February 18, 2015


On January 27, 2015 I took a day off from work to go fishing.  I always take that day off each year in remembrance of my father, who passed away in 2007.  Bass fishing was one of the things we both loved to do (although we rarely ever did it together).  It’s funny – I feel as if he’s with me now though every time I go fishing and especially on January 27.

This time around, I took a detour.  I didn’t find myself on a lake focused on catching fish.  My life has been incredibly busy with work, the passing of my mother and all the other things that fill up one’s life.  Fishing requires a lot of focus and it’s not enjoyable when your mind is racing all the time. 

My wife Cheryl came up with a great idea for me and a way that I could still feel connected to my father.  I went to the movies, but not to see just any movie – to see “American Sniper.”  My father spent nearly 30 years of his life in the Marines and this was exactly the kind of movie, he would love.  The fact that it was directed by Clint Eastwood would make it that much more appealing to him.

What a movie.

As I walked out of the theatre, I felt a little bit numb.  I knew the movie had an effect on me, but I wasn’t sure what that was.  I kept saying to myself – “nobody died today.”  I kept saying that because I thought no matter how bad my day is, no matter how busy work is or how complicated life is in general – at least, nobody in my family or in my circle of friends – died today.

I saw my father take his last breath.  I saw my mother do the same and I watched her suffer and struggle along the way as she battled pulmonary fibrosis.  I saw my father-in-law Charles battle cancer and I was there when he took his last breath.  Those were horrible days.  Three of the worst days of my life.  Everything else really isn’t that important when you put things into the proper perspective.  And that’s what the movie did for me.  It reminded me of proper perspective.

Sometimes we focus on things that in the grand scheme of things aren’t that important.  They’re not life and death matters. 

I haven’t stopped thinking about American Sniper since I saw it.  I haven’t stopped thinking about Chris Kyle and the thousands of others who put their lives on the line to protect our freedoms.  We’re the land of the free and home of the brave and Chris Kyle represented the very best of that.

What a person.  What a hero.  What an American.

The movie made me want to shake the hand of every solider and veteran I could find.  It made me want to just say thank you, thank you, thank you.  There aren’t words enough that can fully capture the gratitude I have for our veterans.  I’m the product of a military family and I have always respected the armed forces, but sometimes even I need a little reminder.  I don’t think I’ve thanked the men and women who serve enough.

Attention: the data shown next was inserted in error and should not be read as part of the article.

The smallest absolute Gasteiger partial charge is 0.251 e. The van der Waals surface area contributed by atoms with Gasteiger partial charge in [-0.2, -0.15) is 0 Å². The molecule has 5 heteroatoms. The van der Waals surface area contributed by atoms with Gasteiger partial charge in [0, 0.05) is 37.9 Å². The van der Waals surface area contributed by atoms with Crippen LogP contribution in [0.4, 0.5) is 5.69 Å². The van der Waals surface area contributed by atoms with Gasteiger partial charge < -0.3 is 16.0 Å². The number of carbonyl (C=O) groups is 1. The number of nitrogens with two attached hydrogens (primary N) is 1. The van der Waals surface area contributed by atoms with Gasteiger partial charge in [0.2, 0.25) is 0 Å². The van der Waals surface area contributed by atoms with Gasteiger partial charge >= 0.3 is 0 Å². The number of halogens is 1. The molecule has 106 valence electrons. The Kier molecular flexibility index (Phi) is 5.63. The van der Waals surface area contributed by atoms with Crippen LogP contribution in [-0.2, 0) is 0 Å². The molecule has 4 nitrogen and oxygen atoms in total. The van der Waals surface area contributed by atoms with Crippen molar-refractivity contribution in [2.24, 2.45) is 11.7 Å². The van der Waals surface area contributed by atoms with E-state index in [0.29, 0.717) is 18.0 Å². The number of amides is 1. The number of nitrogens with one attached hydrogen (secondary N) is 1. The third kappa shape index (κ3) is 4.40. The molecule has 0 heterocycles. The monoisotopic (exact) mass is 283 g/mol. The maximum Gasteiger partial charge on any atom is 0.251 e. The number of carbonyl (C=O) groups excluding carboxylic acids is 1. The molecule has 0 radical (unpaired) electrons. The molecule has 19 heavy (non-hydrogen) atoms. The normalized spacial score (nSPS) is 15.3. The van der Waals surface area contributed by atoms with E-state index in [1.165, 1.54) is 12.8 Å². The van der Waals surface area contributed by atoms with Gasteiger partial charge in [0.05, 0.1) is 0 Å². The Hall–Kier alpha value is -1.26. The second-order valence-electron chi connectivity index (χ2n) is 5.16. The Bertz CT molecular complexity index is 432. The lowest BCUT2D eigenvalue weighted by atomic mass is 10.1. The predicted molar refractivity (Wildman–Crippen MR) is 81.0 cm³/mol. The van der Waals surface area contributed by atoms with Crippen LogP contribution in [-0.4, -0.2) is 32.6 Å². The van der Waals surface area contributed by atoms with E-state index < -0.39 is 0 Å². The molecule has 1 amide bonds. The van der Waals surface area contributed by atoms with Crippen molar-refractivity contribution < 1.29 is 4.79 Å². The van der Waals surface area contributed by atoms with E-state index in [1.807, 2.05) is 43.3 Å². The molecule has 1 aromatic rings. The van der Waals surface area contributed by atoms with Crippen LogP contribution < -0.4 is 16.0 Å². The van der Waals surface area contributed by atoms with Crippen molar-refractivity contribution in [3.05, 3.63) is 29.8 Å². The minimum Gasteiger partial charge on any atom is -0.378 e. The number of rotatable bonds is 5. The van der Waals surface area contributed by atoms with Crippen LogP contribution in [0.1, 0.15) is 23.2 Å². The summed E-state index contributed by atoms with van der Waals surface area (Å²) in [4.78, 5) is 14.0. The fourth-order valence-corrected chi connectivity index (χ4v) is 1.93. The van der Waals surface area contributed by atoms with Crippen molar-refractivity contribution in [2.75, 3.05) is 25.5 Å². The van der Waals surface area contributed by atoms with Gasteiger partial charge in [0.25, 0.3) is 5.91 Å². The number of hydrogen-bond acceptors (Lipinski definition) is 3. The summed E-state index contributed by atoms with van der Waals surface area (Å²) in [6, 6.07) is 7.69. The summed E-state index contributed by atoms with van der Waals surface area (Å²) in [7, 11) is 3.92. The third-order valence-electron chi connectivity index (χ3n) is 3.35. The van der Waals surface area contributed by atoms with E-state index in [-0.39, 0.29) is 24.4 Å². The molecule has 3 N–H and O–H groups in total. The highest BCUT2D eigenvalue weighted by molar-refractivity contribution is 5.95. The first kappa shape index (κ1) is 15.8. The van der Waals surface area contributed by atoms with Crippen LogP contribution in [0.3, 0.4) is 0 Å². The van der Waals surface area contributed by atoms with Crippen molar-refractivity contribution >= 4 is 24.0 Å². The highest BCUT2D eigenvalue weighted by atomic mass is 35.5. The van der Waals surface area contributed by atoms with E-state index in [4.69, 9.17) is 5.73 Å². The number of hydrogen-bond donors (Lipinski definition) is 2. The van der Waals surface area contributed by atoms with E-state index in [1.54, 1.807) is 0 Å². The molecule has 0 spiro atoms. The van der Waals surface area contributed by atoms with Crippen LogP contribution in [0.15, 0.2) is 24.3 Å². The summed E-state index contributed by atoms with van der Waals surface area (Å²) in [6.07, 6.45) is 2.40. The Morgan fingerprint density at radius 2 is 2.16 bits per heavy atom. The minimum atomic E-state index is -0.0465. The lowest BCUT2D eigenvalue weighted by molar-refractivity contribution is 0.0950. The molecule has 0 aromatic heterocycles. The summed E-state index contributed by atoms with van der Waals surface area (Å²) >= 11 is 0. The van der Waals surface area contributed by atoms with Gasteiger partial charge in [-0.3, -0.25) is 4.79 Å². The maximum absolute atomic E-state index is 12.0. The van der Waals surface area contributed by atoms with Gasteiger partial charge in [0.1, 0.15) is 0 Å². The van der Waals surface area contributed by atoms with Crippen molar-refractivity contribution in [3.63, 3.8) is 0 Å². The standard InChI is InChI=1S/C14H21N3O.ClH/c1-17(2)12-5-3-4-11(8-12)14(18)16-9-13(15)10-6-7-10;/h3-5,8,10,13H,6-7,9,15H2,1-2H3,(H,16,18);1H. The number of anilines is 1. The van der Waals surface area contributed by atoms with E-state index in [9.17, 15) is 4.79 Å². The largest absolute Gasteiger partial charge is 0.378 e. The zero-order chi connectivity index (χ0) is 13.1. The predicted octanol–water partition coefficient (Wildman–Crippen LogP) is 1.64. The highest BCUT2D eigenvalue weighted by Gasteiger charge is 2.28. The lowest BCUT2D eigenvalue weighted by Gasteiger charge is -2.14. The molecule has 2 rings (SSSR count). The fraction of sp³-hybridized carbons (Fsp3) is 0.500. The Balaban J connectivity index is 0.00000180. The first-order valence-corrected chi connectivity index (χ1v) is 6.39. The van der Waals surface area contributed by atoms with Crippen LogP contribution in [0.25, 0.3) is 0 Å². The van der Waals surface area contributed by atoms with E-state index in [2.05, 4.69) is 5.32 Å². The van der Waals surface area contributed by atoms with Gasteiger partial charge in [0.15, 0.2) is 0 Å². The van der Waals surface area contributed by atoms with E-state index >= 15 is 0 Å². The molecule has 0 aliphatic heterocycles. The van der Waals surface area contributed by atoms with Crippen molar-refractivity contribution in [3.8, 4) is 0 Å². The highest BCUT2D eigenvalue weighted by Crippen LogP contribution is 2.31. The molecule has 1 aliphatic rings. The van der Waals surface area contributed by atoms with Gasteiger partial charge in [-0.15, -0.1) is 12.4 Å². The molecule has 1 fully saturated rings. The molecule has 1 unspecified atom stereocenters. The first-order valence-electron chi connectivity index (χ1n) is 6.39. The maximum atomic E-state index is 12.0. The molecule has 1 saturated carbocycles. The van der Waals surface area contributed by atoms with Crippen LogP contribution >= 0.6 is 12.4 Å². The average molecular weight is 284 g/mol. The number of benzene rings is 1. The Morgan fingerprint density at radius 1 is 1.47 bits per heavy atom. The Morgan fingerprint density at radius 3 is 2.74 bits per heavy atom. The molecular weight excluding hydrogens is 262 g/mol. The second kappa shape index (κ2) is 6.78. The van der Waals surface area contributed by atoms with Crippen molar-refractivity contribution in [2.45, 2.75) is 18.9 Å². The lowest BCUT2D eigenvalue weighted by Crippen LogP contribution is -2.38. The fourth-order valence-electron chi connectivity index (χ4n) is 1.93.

I thought about a time a few years back when I was in Seattle for business.  It also happened to be a time when the Angels were in town to face Seattle.  I was staying in a near-by hotel and after work, headed to the game.  I was in the elevator when an older gentleman joined me.  He was wearing a baseball cap with a Navy logo and the name of a ship he must have served on.  I commented on his hat and he provided me a little background. 

As we hit the ground floor and prepared to step out, I reached out to shake his hand and I said, “Thank you for your service.”  The man looked stunned.  His reaction surprised me, as he gathered himself and said, “No one has ever thanked me before.”  He was very moved by those five little words.

I walked away thinking how sad that here was a man who looked to be in his 70’s and no one had ever thanked him for his service.  How could that be? 

I was about to go do something very American – watch a baseball game and I couldn’t believe that no one had ever thanked this American for what he did.

I love baseball.  I also love my country.  Maybe the two go hand in hand.  I think about the great Americans who not only played baseball, but also served their country.  People like Ted Williams and Jerry Coleman and I feel like the game and the armed forces are somehow connected.  I love it when veterans are recognized at baseball games and are asked to stand and be recognized.  I love it when Navy Seals parachute out of the sky to deliver the American flag before a game and I still get chills when Marine Corp fighter pilots fly over the stadium during our National Anthem.

How lucky am I that I live in America and get to enjoy America’s favorite pastime? How lucky am I that individuals like Chris Kyle have made it possible for me to live the life I live?  How tragic that his life was cut short and that his family has to live on without him.

Baseball will be back soon.  Pitchers and catchers will report in less than a month.  It’s been a long winter and I can’t wait for baseball to be return.  That’s one of the great thing about baseball; it always returns.  Not so with some of the men and women serving overseas in our armed forces.  You might even say they might not return so that baseball can. 

Think about that.

I’ll be thinking about Chris Kyle when I head to the stadium this year.  I’ll also be thinking about my father, who I don’t recall ever thanking for his service – which included two tours in Vietnam. I probably took it for granted – just like the friends and family of the gentleman I met in Seattle.   Shame on us; shame on me.

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